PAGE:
Divorce is a life-changing experience. Your marital assets and debts will be divided and, if you have children, you will likely share custody. In addition to the many changes your life will endure, it is crucial to revise your estate plan to reflect your current situation. The last thing you want is for your former spouse to inherit your estate simply because you forgot to update it. Continue reading to learn more about revising your estate plan.
How to Update Your Estate Plan
The most effective way to update your will is to revoke your old will and execute a new one. To revoke an old will, you can physically destroy it or state that you are revoking all prior wills when drafting your new one. In addition to ensuring your former spouse does not inherit any assets or property, you can also assign a guardian to minor children you have. However, the court will only follow your choice if your former spouse is deemed unfit.
Much like a will, a new living trust will also have to be created after a divorce. By creating a trust, you can state how and when your children will inherit from your estate, preventing your ex from controlling them. In some situations, it may be necessary to create more than one trust.
If you have a financial power of attorney or a health care power of attorney, you likely assigned your former spouse to these roles. In the aftermath of your divorce, it is essential to revoke these immediately. Otherwise, your ex will be in charge of making important decisions on your behalf while you are incapacitated.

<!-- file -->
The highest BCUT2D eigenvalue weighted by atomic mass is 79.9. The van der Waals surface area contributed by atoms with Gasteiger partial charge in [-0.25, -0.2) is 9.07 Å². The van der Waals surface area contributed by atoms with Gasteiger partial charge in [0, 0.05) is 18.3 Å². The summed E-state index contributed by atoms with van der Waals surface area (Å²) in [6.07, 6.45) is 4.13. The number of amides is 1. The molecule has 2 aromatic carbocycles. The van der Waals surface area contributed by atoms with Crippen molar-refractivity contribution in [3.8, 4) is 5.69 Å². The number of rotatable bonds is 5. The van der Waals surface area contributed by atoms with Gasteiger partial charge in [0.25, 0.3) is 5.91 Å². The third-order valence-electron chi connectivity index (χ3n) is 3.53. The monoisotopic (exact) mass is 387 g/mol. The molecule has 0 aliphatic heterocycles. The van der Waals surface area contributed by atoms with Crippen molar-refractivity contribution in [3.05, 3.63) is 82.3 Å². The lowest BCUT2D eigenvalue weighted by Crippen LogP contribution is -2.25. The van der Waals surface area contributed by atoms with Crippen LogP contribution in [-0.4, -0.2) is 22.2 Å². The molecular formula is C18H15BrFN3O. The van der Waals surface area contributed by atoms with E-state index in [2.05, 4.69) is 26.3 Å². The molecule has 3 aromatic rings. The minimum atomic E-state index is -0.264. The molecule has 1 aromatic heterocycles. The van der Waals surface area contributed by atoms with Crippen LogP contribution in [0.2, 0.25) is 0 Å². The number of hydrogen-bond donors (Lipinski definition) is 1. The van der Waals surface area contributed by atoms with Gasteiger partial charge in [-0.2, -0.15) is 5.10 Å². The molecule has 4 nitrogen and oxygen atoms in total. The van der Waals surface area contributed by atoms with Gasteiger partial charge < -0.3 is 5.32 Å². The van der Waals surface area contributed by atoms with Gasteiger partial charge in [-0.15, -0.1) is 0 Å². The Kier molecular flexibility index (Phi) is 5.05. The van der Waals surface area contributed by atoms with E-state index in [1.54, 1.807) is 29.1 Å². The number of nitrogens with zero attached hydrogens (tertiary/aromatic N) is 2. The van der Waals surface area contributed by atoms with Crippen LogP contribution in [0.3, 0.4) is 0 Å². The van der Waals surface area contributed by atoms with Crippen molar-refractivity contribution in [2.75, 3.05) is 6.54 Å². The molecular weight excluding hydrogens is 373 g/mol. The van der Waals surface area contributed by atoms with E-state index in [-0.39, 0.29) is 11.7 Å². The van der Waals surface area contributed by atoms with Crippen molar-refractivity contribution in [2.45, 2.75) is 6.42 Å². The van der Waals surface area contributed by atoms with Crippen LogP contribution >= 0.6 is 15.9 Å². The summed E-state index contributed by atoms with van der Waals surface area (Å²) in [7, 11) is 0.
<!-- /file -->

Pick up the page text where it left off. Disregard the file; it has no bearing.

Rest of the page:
Speak to an Experienced Estate Planning Attorney to Get Started!
If you recently put an end to your marriage, now is the time to start thinking about your new future and updating your estate plan. At Simmons & Associates, our estate planning team can provide the advice and assistance you need to ensure your new estate plan accurately reflects your current needs. Our law firm is committed to helping clients protect their interests, so you can feel confident when you choose to work with us.
Reach out to our legal team today at (405) 591-2284 to request an initial consultation with one of our experienced estate planning attorneys today!